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Doyle McManus: Trump's 'law and order' pitch falls flat

By Doyle McManus, Los Angeles Times on

Published in Op Eds

WASHINGTON - When cities and towns erupted in protests this summer after a Minneapolis police officer pressed his knee on the neck of a Black man until he stopped breathing, President Donald Trump seized on a familiar Republican theme to boost his re-election campaign.

"I am your law-and-order president," he declared.

Trump blamed the spreading disorder on "protesters, anarchists, agitators, looters (and) lowlifes." He sent federal law enforcement agents and National Guard troops into city streets, and claimed that if Joe Biden wins the presidency, "no city, town or suburb will be safe."

Shortly before she resigned last month, one of the president's advisers, Kellyanne Conway, even observed - perhaps too candidly - that street violence was good for the president's campaign.

At first, it looked as if Trump had found a potent message. Voters told pollsters they were increasingly worried about the urban clashes. Biden, thrown on the defensive, protested that he's against violence too, but Trump derided his response as weak.

But nothing happened: The two candidates' standing with voters didn't budge.

Before George Floyd's death in Minneapolis on May 25, Biden stood at 49% in national polls against 43% for Trump, according to the average calculated by the website FiveThirtyEight. This week, the numbers were 51% for Biden and 44% for Trump - virtually unchanged.

"Law and order," it turned out, was no magic bullet.

On Monday, a Trump advisor told Reuters that the president's campaign will focus on the economy for the final weeks of the campaign - a tacit admission that his earlier message wasn't working.

Trump appears to have miscalculated in several ways.

First, campaign strategists and pollsters say, law and order never rose to become the top issue on most voters' minds - not even when violent protests erupted in Portland, Ore., and Kenosha, Wis.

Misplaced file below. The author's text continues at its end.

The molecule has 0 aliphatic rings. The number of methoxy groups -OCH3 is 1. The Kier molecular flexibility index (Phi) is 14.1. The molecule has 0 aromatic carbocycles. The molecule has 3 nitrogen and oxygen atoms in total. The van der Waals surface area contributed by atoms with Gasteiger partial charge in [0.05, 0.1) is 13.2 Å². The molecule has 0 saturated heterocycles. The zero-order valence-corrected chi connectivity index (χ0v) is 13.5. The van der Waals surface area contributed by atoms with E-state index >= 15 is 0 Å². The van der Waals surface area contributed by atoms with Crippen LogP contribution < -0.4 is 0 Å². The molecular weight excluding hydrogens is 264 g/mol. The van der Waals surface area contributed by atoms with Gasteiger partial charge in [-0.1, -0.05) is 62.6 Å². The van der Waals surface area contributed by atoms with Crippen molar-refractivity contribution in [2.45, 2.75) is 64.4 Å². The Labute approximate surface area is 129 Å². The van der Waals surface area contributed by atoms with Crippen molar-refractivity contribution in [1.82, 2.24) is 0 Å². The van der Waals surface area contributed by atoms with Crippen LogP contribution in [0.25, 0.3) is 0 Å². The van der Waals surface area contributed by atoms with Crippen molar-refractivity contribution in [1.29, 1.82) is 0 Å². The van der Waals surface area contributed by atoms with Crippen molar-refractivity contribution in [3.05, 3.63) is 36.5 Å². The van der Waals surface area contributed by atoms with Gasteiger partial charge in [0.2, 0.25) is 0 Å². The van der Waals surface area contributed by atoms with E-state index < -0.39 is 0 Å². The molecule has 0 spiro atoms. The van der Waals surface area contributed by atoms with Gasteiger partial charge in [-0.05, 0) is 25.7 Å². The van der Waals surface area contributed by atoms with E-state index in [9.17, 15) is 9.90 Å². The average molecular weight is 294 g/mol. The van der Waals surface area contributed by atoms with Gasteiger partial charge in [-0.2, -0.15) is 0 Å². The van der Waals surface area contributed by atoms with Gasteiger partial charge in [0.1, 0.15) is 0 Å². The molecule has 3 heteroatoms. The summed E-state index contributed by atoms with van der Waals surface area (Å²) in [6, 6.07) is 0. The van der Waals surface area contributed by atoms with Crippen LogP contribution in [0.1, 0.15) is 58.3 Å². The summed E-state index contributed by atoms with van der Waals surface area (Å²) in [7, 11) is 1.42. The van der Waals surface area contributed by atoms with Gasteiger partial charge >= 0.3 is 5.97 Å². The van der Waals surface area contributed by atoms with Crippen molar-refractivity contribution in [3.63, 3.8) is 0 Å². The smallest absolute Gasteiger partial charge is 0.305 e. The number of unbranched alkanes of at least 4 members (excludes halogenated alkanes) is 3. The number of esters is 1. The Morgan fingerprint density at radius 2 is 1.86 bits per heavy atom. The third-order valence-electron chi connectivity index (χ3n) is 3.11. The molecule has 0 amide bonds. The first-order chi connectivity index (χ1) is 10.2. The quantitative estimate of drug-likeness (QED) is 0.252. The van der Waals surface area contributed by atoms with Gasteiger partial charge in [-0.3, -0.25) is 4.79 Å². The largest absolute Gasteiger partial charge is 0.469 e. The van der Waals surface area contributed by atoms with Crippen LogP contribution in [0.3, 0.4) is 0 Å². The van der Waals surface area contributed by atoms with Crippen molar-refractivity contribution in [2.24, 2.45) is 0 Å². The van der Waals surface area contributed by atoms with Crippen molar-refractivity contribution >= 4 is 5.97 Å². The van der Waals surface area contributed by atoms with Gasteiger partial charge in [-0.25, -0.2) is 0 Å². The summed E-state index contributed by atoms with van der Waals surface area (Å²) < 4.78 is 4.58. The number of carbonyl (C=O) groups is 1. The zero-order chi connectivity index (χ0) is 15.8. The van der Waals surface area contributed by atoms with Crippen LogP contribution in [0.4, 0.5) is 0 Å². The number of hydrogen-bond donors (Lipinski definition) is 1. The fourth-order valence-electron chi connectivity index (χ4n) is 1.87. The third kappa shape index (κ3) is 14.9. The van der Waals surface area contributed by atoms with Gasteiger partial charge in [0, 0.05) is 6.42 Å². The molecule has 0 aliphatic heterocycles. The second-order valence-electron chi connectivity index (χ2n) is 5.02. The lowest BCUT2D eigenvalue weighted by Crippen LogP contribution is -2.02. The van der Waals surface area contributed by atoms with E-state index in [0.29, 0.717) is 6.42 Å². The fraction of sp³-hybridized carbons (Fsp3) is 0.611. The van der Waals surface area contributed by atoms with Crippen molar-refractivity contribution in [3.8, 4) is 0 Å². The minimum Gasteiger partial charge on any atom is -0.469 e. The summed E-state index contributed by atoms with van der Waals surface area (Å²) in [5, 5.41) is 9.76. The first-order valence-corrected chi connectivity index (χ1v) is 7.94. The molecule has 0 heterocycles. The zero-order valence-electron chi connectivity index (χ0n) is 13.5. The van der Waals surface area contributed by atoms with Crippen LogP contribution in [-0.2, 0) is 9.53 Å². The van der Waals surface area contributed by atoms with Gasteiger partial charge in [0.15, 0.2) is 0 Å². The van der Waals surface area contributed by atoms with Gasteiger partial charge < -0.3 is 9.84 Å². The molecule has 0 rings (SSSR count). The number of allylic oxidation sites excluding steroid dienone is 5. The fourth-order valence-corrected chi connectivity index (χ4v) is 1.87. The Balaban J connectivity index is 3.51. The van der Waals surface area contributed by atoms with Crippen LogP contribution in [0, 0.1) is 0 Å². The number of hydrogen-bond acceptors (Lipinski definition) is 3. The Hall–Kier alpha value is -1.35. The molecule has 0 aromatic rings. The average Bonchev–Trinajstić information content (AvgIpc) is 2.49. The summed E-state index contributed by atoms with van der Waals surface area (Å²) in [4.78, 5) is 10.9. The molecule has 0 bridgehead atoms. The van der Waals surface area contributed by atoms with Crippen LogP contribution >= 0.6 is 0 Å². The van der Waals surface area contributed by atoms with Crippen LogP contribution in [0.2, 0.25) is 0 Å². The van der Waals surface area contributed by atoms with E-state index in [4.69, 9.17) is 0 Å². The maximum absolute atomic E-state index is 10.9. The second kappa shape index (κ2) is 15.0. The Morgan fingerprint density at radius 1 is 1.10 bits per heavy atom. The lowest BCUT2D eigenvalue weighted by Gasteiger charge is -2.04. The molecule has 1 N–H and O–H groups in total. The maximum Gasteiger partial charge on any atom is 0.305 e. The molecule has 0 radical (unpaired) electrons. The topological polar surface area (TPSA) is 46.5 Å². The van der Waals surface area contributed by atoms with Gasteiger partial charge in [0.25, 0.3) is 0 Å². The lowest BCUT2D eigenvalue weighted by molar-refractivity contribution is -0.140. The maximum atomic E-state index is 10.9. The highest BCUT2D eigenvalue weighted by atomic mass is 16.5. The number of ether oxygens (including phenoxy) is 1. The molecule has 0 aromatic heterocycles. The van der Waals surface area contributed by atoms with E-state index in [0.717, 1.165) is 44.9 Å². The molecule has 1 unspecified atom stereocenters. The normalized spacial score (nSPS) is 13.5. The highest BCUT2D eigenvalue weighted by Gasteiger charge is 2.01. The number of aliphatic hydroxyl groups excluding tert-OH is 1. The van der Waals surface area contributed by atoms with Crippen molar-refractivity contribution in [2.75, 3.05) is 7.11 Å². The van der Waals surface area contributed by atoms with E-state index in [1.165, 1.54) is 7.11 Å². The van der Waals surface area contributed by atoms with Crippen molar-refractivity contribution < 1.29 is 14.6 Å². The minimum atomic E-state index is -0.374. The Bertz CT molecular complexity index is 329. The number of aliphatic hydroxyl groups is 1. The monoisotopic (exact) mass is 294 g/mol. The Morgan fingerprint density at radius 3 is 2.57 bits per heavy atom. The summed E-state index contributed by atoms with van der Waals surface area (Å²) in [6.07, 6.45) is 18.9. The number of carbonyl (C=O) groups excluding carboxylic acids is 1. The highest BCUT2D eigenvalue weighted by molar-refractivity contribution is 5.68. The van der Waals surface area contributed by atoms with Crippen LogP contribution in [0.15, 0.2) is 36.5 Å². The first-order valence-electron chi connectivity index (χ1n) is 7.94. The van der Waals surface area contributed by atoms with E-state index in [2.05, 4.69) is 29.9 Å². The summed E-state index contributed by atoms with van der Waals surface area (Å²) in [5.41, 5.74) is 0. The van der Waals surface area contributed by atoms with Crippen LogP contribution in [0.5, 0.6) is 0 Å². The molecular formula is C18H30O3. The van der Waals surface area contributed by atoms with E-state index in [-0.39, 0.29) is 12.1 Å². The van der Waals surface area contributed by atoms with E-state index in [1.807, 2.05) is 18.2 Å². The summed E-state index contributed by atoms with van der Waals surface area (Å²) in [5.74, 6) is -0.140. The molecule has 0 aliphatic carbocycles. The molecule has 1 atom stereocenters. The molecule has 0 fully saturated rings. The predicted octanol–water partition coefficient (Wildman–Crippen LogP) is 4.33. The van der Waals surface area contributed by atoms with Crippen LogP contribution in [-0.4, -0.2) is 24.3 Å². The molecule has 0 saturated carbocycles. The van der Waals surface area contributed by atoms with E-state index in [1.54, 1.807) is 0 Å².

In most polls, Trump's bungling of the pandemic, which has killed more than 195,000 Americans, and widespread unemployment still ranked above fears of the mostly peaceful protests against police brutality and systemic racism.

"People want to know what you're going to do to defeat the virus, and then how you're going to get America working," Republican pollster David Winston told me.

If a candidate hasn't answered those questions clearly, he said, undecided voters aren't going to focus on anything less important to their lives.

Second, Trump misunderstood what the public wanted a president to do when widespread protests against police misconduct spawned sporadic violence.

The president was correct in his view that most voters in both parties reject disorder and want to see it end.

But in the eyes of most Americans, Trump wasn't offering constructive solutions, as a survey released last week by the polling firm YouGov showed.

 

When voters were asked whether Trump "made things better" when he talked about race, 52% of voters said he had made the situation worse.

That's not only Democrats talking; about 1 in 7 people who voted for Trump in 2016 said they think the president has made race relations worse.

Asked whether they believe a second Trump term will produce more violence or less, 53% said more. Only 30% said they believed a Biden presidency would result in more violence.

In short, most voters think the president has become part of the problem, not part of the solution.

His law-and-order pitch did appeal to one group of voters: those who already back him.

As my colleague Noah Bierman found on a visit to one of the Pennsylvania counties that delivered the state to Trump four years ago, many of the president's supporters like what he was saying.

"There's always gonna be racism, but it's not him that's doing it," Wendy Williams, a white, 53-year-old stay-at-home mom, told him. "And if the riots don't get taken care of, it's just making it worse."

But Trump's law-and-order pitch doesn't appear to have won back many of the suburban women who voted for him in 2016 but have since drifted away.

In the YouGov poll, produced for Yahoo, women and suburban voters judged Trump more harshly than voters in general.

One last number from the YouGov poll: 51% of Americans say they believe Trump is "a racist." That's not a good sign for him.

"If Trump appeals to prejudice, he risks losing at least as many voters as he stands to gain," Dan Hopkins, a political scientist at the University of Pennsylvania, told me.

When Trump embarked on his "law and order" campaign, it sounded like a knowing echo of Richard Nixon's 1968 presidential campaign, when the country was wracked by antiwar protests and urban riots.

But Nixon coupled his tough crackdown message with a promise of national reconciliation. His campaign's final slogan, borrowed from a teenage girl's hand-lettered placard, was "Bring Us Together."

Trump hasn't offered that kind of unifying appeal. There's not much "bring us together" in his campaign.

That, as much as any other factor, is why so many voters appear to have decided that it's time for a change.

Visit the Los Angeles Times at www.latimes.com

(c)2020 Los Angeles Times, Distributed by Tribune Content Agency, LLC.
 

 

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